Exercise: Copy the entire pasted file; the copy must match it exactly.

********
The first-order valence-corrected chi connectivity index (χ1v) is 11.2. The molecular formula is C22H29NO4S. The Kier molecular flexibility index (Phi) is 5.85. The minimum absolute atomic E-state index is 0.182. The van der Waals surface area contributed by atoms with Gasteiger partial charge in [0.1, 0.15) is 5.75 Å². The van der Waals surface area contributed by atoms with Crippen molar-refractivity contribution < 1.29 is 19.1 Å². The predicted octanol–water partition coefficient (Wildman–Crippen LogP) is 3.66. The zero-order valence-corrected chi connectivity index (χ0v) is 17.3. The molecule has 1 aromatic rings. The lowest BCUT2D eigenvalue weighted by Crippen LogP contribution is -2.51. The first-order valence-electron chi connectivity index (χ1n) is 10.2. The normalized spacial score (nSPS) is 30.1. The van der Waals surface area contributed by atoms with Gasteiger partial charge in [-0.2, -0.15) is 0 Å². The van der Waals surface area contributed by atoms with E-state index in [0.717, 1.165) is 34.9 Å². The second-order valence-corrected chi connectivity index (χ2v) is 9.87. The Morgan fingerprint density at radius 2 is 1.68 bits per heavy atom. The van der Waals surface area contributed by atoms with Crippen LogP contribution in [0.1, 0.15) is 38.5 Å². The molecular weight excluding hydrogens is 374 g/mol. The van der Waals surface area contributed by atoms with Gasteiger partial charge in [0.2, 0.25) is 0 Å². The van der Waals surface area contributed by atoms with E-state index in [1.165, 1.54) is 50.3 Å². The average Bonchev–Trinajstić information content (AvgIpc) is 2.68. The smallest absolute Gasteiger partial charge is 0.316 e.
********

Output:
The first-order valence-corrected chi connectivity index (χ1v) is 11.2. The molecular formula is C22H29NO4S. The Kier molecular flexibility index (Phi) is 5.85. The minimum absolute atomic E-state index is 0.182. The van der Waals surface area contributed by atoms with Gasteiger partial charge in [0.1, 0.15) is 5.75 Å². The van der Waals surface area contributed by atoms with Crippen molar-refractivity contribution < 1.29 is 19.1 Å². The predicted octanol–water partition coefficient (Wildman–Crippen LogP) is 3.66. The zero-order valence-corrected chi connectivity index (χ0v) is 17.3. The molecule has 1 aromatic rings. The lowest BCUT2D eigenvalue weighted by Crippen LogP contribution is -2.51. The first-order valence-electron chi connectivity index (χ1n) is 10.2. The normalized spacial score (nSPS) is 30.1. The van der Waals surface area contributed by atoms with Gasteiger partial charge in [-0.2, -0.15) is 0 Å². The van der Waals surface area contributed by atoms with E-state index in [0.717, 1.165) is 34.9 Å². The second-order valence-corrected chi connectivity index (χ2v) is 9.87. The Morgan fingerprint density at radius 2 is 1.68 bits per heavy atom. The van der Waals surface area contributed by atoms with Crippen LogP contribution in [0.1, 0.15) is 38.5 Å². The molecular weight excluding hydrogens is 374 g/mol. The van der Waals surface area contributed by atoms with Gasteiger partial charge in [0.2, 0.25) is 0 Å². The van der Waals surface area contributed by atoms with E-state index in [1.165, 1.54) is 50.3 Å². The average Bonchev–Trinajstić information content (AvgIpc) is 2.68. The smallest absolute Gasteiger partial charge is 0.316 e.